Legacies denied: the intergenerational dimension in crime and punishment Public Deposited

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Last Modified
  • March 21, 2019
Creator
  • Roettger, Michael Everett
    • Affiliation: College of Arts and Sciences, Department of Sociology
Abstract
  • Does having an incarcerated parent adversely affect the outcomes of children? Using the National Longitudinal Study of Adolescent Health (Add Health), I explore if incarceration of a biological father leads to increased probability of criminal behavior and arrest among adult offspring. Analysis suggests that adult children of incarcerated parents are more likely to engage in criminal behavior and face encounters with the criminal justice system. With 2 million individuals serving time in prison or jail in 2000 and the emergence of incarceration as a life-course event among less-educated males and minorities, intergenerational patterns of crime and incarceration may provide new context to the rapidly expanding prison population and the transmission of social disadvantage from parents to children.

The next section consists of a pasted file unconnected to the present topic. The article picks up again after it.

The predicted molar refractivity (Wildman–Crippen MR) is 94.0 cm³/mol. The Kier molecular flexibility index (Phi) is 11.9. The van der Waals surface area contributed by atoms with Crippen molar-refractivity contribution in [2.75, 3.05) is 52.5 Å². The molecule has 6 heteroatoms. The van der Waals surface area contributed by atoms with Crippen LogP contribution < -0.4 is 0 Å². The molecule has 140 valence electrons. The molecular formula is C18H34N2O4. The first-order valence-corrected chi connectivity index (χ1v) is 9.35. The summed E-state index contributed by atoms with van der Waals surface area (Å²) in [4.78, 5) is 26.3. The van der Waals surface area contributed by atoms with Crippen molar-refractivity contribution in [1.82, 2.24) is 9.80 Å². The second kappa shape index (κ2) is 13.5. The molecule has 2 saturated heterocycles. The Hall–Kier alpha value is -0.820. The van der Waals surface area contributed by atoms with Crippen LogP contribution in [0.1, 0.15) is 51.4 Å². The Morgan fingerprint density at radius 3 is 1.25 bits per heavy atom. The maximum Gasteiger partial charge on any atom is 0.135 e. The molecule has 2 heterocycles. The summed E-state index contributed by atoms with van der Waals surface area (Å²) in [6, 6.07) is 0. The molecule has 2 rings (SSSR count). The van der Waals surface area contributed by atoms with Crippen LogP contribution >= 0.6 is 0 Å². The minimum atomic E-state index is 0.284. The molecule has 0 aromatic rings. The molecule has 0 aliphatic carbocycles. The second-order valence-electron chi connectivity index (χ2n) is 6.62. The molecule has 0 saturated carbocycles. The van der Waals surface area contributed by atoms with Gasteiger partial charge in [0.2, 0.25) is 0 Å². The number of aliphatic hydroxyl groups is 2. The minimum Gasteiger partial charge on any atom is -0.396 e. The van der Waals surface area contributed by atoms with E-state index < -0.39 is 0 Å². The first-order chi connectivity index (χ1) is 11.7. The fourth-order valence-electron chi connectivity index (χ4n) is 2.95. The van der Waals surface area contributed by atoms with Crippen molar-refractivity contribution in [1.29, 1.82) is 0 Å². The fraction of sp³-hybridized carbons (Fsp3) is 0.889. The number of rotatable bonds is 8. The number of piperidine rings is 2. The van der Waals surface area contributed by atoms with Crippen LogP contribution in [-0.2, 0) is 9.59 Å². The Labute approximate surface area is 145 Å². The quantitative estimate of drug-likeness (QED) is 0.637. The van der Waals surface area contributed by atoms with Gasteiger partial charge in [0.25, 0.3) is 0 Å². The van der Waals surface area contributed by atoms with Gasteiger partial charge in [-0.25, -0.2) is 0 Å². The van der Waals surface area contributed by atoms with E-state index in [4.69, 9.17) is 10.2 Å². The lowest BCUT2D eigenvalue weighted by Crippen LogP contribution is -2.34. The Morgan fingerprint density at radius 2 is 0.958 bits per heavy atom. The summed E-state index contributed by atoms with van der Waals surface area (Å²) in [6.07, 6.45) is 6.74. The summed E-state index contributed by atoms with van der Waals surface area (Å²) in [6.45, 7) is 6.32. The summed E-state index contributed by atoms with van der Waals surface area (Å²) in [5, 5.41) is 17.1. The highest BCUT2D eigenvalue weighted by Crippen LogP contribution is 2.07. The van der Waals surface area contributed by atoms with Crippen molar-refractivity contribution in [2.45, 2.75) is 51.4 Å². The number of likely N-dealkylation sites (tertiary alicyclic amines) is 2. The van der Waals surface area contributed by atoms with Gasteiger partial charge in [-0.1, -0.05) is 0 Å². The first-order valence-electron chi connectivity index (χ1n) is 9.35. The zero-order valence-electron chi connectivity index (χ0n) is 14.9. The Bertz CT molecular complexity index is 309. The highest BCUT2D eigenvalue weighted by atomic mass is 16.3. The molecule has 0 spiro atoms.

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  • In Copyright
Advisor
  • Mouw, Ted
Degree granting institution
  • University of North Carolina at Chapel Hill
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  • Open access
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